Do Attractive People Have a Harder Time Getting Hired?
Good-looking people have it easier than the rest of us. Considerable research has come to that conclusion, including a 2009 study that found that personal attractiveness enhances one’s income prospects.
But a newly published paper points out an exception to that rule. An attractive person appears to be at a disadvantage in certain academic or workplace situations: specifically, if he or she is being evaluated by a member of the same sex.
“Although physical attractiveness should have little to do with the way people evaluate scholarship applicants and job candidates, we found that both were affected by their level of physical attractiveness,” writes psychologist Maria Agthe of Ludwig-Maximilians-Universität München. In the Journal of Experimental Social Psychology, she contends this bias is “rooted partly in the social threats and opportunities afforded by attractive people.”
In other words, while our conscious minds are considering an applicant’s skills and background, our unconscious minds are sizing him or her up as a romantic competitor. (It’s never too early to contemplate the next company party.)
In a paper titled “Don’t Hate Me Because I’m Beautiful,” Agthe and her co-authors, Matthias Spörrle (Ludwig-Maximilians-University of Munich) and Jon K. Maner (Florida State University), describe two experiments. In the first, 2,639 students were asked to imagine serving on a scholarship selection committee. They were asked to choose among a group of finalists, using detailed information on their grades and extracurricular activities, as well as a photo.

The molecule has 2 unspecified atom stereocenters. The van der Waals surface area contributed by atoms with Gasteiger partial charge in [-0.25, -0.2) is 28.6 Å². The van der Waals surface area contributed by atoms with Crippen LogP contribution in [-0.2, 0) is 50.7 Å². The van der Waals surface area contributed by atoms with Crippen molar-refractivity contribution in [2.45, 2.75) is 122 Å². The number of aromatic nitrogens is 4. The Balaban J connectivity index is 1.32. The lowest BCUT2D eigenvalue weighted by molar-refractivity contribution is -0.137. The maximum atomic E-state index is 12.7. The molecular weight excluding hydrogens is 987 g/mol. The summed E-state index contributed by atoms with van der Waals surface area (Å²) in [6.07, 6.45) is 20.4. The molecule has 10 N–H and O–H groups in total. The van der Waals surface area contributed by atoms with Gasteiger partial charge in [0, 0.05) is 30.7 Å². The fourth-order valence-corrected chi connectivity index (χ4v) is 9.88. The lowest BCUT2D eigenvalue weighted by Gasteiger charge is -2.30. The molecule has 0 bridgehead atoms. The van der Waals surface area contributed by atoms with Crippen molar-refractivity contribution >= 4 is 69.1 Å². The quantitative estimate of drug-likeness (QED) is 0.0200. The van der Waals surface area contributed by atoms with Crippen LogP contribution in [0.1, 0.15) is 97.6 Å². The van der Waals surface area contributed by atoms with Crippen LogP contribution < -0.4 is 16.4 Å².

The images were “extensively pre-tested by an independent sample of 40 students” to determine attractiveness. Participants were asked to rank the three finalists in the order in which they would award the scholarship.
“When men judged women, the most attractive target received the first rank in 49.9 percent of the cases,” Agthe reported. “The least attractive person was chosen only 16.5 percent of the time. A similar pattern was found for female participants: The most attractive man was ranked first 42.5 percent of the time. This pro-attractiveness bias was not found for same-sex selections.”
In the second experiment, 622 students imagined themselves as recruiters and evaluated potential job candidates. The résumés again accompanied by a photo, which showed either a highly attractive or a moderately attractive person. For this test, the participants’ attractiveness was also rated (by an independent panel).
The results: “Women provided more negative attributions for highly attractive female job candidates,” the study reports. “In contrast, those women provided marginally more positive attributions for highly attractive male candidates. Similarly, moderately attractive male participants provided more negative attributions for highly attractive male job candidates.“
However, this bias was not found for those participants who were themselves highly attractive. “The bias held only for average-looking participants, those for whom highly attractive same-sex competitors present a particularly pernicious social challenge,” the study concludes.
Agthe suggests several ways to get around such bias, including consulting opposite-sex colleagues when evaluations are taking place. Indeed, the research suggests evaluations for hiring or promotion should arguably be left to committees featuring both men and women. Attractiveness bias may never be completely eradicated, but perhaps it can at least be evened out.